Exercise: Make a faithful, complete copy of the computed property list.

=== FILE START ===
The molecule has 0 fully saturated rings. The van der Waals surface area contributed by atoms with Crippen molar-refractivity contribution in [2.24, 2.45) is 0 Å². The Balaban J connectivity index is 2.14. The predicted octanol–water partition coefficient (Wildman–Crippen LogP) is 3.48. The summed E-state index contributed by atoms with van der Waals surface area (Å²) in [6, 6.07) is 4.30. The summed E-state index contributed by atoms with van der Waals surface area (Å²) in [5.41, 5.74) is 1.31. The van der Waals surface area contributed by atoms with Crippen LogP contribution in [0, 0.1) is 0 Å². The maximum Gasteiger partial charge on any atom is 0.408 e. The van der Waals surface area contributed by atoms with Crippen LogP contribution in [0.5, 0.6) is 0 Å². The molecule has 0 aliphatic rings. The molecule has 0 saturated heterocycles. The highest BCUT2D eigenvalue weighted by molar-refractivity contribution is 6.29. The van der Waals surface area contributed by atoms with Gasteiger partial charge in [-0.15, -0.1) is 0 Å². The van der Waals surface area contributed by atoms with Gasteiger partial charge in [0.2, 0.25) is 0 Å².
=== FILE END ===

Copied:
The molecule has 0 fully saturated rings. The van der Waals surface area contributed by atoms with Crippen molar-refractivity contribution in [2.24, 2.45) is 0 Å². The Balaban J connectivity index is 2.14. The predicted octanol–water partition coefficient (Wildman–Crippen LogP) is 3.48. The summed E-state index contributed by atoms with van der Waals surface area (Å²) in [6, 6.07) is 4.30. The summed E-state index contributed by atoms with van der Waals surface area (Å²) in [5.41, 5.74) is 1.31. The van der Waals surface area contributed by atoms with Crippen LogP contribution in [0, 0.1) is 0 Å². The maximum Gasteiger partial charge on any atom is 0.408 e. The van der Waals surface area contributed by atoms with Crippen LogP contribution in [0.5, 0.6) is 0 Å². The molecule has 0 aliphatic rings. The molecule has 0 saturated heterocycles. The highest BCUT2D eigenvalue weighted by molar-refractivity contribution is 6.29. The van der Waals surface area contributed by atoms with Gasteiger partial charge in [-0.15, -0.1) is 0 Å². The van der Waals surface area contributed by atoms with Gasteiger partial charge in [0.2, 0.25) is 0 Å².